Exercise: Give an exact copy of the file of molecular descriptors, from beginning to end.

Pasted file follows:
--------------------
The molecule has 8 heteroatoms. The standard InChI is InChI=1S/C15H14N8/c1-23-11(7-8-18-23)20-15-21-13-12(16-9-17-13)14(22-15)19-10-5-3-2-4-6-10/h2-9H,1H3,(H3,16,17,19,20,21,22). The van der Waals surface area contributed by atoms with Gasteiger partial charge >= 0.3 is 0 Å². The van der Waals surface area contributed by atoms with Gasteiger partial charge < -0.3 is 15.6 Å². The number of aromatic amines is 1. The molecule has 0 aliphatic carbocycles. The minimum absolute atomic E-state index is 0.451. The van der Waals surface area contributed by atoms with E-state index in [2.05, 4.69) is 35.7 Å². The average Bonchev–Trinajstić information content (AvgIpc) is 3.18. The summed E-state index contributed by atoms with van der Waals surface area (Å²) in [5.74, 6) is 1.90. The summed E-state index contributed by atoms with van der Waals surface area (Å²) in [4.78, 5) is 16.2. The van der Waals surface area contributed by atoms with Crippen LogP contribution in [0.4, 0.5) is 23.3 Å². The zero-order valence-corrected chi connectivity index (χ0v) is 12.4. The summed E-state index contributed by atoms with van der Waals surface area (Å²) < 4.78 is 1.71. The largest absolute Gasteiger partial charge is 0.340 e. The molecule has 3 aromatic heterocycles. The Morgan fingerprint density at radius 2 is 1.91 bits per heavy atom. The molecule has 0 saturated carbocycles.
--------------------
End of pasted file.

The molecule has 8 heteroatoms. The standard InChI is InChI=1S/C15H14N8/c1-23-11(7-8-18-23)20-15-21-13-12(16-9-17-13)14(22-15)19-10-5-3-2-4-6-10/h2-9H,1H3,(H3,16,17,19,20,21,22). The van der Waals surface area contributed by atoms with Gasteiger partial charge >= 0.3 is 0 Å². The van der Waals surface area contributed by atoms with Gasteiger partial charge < -0.3 is 15.6 Å². The number of aromatic amines is 1. The molecule has 0 aliphatic carbocycles. The minimum absolute atomic E-state index is 0.451. The van der Waals surface area contributed by atoms with E-state index in [2.05, 4.69) is 35.7 Å². The average Bonchev–Trinajstić information content (AvgIpc) is 3.18. The summed E-state index contributed by atoms with van der Waals surface area (Å²) in [5.74, 6) is 1.90. The summed E-state index contributed by atoms with van der Waals surface area (Å²) in [4.78, 5) is 16.2. The van der Waals surface area contributed by atoms with Crippen LogP contribution in [0.4, 0.5) is 23.3 Å². The zero-order valence-corrected chi connectivity index (χ0v) is 12.4. The summed E-state index contributed by atoms with van der Waals surface area (Å²) < 4.78 is 1.71. The largest absolute Gasteiger partial charge is 0.340 e. The molecule has 3 aromatic heterocycles. The Morgan fingerprint density at radius 2 is 1.91 bits per heavy atom. The molecule has 0 saturated carbocycles.